Key senators say administration should ban Huawei tech in US electric grid

Key senators say administration should ban Huawei tech in US electric grid
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A group of powerful senators that includes the bipartisan leaders of the Senate Intelligence Committee and Sen. Mitt RomneyWillard (Mitt) Mitt RomneyOvernight Health Care — Presented by Partnership for America's Health Care Future — Pelosi unveils signature plan to lower drug prices | Trump says it's 'great to see' plan | Progressives pushing for changes Missouri man latest to die of vaping-related illness Senators draft bipartisan bill to ban flavored e-cigarettes MORE (Utah), the 2012 GOP presidential nominee, are pressing the Trump administration to ban the use of Huawei technologies in order to protect U.S. infrastructure.

In the letter sent Monday to Energy Secretary Rick PerryJames (Rick) Richard PerryGas prices could rise 15 to 30 cents following Saudi attack Trump envoy presses Saudi Arabia to allow nuclear inspections Perry confident energy market 'will rebound positively' after Saudi oil attack MORE and Homeland Security Secretary Kirstjen NielsenKirstjen Michele NielsenPence taps former DHS spokeswoman as his new press secretary DHS officials called lawmaker visit to migrant detention facility a 'Hill stunt' White House fires DHS general counsel MORE, the 11 senators said a ban should be considered to protect U.S. utilities and the power grid.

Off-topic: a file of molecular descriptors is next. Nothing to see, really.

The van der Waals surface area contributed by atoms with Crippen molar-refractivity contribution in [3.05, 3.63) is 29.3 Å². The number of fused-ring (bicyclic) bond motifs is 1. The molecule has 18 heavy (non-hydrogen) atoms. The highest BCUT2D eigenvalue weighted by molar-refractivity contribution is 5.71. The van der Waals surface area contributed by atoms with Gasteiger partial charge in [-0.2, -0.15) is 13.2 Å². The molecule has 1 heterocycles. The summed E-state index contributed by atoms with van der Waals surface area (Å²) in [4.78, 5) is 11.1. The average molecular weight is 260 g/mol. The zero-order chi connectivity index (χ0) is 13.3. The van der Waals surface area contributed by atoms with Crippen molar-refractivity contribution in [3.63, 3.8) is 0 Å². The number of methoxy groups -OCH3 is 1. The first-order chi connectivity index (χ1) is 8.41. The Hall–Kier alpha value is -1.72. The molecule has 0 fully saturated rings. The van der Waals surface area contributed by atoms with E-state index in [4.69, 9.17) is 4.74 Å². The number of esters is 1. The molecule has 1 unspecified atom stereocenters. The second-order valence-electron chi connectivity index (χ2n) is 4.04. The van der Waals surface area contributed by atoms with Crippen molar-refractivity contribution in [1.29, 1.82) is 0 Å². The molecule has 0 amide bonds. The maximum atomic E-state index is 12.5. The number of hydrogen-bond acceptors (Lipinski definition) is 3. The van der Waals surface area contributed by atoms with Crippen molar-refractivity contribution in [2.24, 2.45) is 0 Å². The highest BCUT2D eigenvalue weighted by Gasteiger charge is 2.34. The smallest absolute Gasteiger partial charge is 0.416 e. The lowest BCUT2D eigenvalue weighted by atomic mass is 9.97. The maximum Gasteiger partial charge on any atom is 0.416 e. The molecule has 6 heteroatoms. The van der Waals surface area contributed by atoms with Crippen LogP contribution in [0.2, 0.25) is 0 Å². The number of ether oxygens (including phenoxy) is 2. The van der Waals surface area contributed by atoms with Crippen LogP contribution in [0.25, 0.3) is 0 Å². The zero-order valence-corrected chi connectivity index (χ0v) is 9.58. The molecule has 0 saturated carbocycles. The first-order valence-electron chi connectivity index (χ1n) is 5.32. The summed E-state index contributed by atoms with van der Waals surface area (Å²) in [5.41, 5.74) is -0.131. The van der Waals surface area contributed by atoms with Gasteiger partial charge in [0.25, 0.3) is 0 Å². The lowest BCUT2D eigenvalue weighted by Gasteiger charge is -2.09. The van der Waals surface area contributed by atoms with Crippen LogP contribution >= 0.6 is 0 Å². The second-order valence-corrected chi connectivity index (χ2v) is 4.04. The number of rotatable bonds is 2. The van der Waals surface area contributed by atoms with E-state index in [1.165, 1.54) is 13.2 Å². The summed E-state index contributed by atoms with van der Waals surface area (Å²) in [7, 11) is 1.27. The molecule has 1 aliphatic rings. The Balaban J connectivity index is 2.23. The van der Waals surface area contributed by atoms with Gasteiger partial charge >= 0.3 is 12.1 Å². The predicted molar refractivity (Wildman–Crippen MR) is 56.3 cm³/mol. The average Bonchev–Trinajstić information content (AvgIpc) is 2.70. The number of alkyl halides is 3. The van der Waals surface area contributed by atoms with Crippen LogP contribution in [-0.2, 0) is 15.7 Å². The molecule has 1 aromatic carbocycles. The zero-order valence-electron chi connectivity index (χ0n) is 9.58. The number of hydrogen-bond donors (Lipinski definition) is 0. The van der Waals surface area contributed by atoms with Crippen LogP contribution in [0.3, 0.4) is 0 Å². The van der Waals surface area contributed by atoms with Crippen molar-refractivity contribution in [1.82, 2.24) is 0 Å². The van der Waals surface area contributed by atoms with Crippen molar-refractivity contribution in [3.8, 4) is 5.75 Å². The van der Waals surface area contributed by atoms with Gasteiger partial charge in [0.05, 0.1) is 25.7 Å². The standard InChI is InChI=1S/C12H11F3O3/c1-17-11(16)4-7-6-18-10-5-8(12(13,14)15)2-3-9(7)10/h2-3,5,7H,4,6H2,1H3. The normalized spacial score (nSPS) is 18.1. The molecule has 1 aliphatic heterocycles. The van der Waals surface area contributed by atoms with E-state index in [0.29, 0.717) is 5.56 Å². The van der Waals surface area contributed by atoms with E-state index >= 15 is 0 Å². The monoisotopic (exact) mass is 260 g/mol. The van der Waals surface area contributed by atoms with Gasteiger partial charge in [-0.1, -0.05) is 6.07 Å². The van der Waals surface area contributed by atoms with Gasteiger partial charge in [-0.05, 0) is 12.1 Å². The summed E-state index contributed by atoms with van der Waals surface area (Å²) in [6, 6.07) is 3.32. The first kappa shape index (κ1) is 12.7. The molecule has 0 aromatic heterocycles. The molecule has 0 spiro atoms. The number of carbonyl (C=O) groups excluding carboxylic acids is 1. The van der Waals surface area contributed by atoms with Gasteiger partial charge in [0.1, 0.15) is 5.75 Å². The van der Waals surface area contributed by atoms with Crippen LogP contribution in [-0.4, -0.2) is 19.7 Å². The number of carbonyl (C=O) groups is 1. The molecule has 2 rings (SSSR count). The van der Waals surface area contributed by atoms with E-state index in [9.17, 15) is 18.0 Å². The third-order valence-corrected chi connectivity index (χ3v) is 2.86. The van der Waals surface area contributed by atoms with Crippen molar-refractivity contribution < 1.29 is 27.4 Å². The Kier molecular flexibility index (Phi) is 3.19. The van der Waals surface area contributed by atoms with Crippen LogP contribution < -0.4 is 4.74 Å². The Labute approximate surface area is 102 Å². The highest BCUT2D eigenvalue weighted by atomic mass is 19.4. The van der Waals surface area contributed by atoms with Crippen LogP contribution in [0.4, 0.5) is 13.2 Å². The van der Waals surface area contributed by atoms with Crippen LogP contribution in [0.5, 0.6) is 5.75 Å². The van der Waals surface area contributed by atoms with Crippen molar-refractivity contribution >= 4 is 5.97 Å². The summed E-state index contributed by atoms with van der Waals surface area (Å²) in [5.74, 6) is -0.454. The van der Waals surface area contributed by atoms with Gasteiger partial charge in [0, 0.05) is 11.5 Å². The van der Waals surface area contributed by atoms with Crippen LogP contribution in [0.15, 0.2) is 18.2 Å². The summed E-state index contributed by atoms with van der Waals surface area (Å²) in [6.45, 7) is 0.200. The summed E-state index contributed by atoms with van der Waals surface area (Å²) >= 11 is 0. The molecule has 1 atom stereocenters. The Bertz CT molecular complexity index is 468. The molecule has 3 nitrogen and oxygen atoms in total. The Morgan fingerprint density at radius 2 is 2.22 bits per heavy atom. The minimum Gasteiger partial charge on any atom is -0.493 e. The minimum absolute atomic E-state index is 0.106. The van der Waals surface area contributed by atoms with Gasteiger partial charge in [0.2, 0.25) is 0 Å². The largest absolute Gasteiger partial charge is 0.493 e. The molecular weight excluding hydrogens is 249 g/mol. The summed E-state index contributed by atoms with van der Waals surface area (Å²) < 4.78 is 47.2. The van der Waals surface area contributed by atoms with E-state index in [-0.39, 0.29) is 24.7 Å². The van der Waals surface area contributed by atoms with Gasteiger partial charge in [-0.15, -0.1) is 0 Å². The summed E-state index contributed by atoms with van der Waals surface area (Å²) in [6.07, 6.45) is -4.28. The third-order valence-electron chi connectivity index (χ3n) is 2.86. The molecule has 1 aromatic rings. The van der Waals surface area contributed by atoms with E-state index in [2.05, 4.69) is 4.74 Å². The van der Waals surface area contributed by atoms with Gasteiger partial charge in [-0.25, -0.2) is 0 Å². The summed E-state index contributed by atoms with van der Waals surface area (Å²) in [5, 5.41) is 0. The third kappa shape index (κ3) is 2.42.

“We understand that Huawei, the world’s largest manufacturer of solar inverters, is attempting to access our domestic residential and commercial markets,” the letter states. “Congress recently acted to block Huawei from our telecommunications equipment market due to concerns with the company’s links to China’s intelligence services. We urge similar action to protect critical U.S. electrical systems and infrastructure.”

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The letter was signed by Intelligence Committee Chairman Richard BurrRichard Mauze BurrLawmakers applaud Trump's ban on flavored e-cigarettes Trump to hold campaign rally in North Carolina day before special House election Hoekstra emerges as favorite for top intelligence post MORE (R-N.C.) and the panel's top Democrat, Sen. Mark WarnerMark Robert WarnerHillicon Valley: Zuckerberg courts critics on Capitol Hill | Amazon makes climate pledge | Senate panel approves 0M for state election security Zuckerberg woos Washington critics during visit Zuckerberg to meet with lawmakers to discuss 'future internet regulation' MORE (Va.).